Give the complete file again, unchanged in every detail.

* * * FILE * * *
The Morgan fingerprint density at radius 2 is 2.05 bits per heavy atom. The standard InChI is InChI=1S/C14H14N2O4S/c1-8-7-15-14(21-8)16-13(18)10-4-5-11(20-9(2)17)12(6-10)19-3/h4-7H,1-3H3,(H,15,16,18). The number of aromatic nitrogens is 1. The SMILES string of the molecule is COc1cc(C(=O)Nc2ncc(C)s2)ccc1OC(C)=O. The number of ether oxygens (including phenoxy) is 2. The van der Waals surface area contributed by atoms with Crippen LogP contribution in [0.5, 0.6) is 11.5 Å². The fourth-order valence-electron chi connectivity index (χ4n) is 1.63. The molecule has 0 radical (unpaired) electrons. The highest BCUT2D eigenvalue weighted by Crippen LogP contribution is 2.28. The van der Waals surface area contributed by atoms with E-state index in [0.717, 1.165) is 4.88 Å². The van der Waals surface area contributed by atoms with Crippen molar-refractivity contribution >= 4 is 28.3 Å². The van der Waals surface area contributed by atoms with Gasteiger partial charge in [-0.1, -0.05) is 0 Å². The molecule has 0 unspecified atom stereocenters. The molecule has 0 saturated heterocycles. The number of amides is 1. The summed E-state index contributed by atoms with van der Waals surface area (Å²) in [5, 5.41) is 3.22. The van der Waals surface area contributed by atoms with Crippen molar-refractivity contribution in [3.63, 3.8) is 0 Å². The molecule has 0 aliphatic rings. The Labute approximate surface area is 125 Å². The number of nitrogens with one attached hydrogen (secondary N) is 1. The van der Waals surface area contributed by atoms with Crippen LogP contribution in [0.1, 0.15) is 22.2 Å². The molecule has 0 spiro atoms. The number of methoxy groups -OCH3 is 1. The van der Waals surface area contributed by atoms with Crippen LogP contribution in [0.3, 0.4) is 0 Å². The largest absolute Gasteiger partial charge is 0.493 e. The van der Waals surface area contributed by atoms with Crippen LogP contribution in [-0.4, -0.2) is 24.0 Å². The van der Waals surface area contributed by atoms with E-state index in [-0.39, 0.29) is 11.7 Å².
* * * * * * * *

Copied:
The Morgan fingerprint density at radius 2 is 2.05 bits per heavy atom. The standard InChI is InChI=1S/C14H14N2O4S/c1-8-7-15-14(21-8)16-13(18)10-4-5-11(20-9(2)17)12(6-10)19-3/h4-7H,1-3H3,(H,15,16,18). The number of aromatic nitrogens is 1. The SMILES string of the molecule is COc1cc(C(=O)Nc2ncc(C)s2)ccc1OC(C)=O. The number of ether oxygens (including phenoxy) is 2. The van der Waals surface area contributed by atoms with Crippen LogP contribution in [0.5, 0.6) is 11.5 Å². The fourth-order valence-electron chi connectivity index (χ4n) is 1.63. The molecule has 0 radical (unpaired) electrons. The highest BCUT2D eigenvalue weighted by Crippen LogP contribution is 2.28. The van der Waals surface area contributed by atoms with E-state index in [0.717, 1.165) is 4.88 Å². The van der Waals surface area contributed by atoms with Crippen molar-refractivity contribution >= 4 is 28.3 Å². The van der Waals surface area contributed by atoms with Gasteiger partial charge in [-0.1, -0.05) is 0 Å². The molecule has 0 unspecified atom stereocenters. The molecule has 0 saturated heterocycles. The number of amides is 1. The summed E-state index contributed by atoms with van der Waals surface area (Å²) in [5, 5.41) is 3.22. The van der Waals surface area contributed by atoms with Crippen molar-refractivity contribution in [3.63, 3.8) is 0 Å². The molecule has 0 aliphatic rings. The Labute approximate surface area is 125 Å². The number of nitrogens with one attached hydrogen (secondary N) is 1. The van der Waals surface area contributed by atoms with Crippen LogP contribution in [0.1, 0.15) is 22.2 Å². The molecule has 0 spiro atoms. The number of methoxy groups -OCH3 is 1. The van der Waals surface area contributed by atoms with Crippen LogP contribution in [0.3, 0.4) is 0 Å². The largest absolute Gasteiger partial charge is 0.493 e. The van der Waals surface area contributed by atoms with Crippen LogP contribution in [-0.4, -0.2) is 24.0 Å². The van der Waals surface area contributed by atoms with E-state index in [-0.39, 0.29) is 11.7 Å².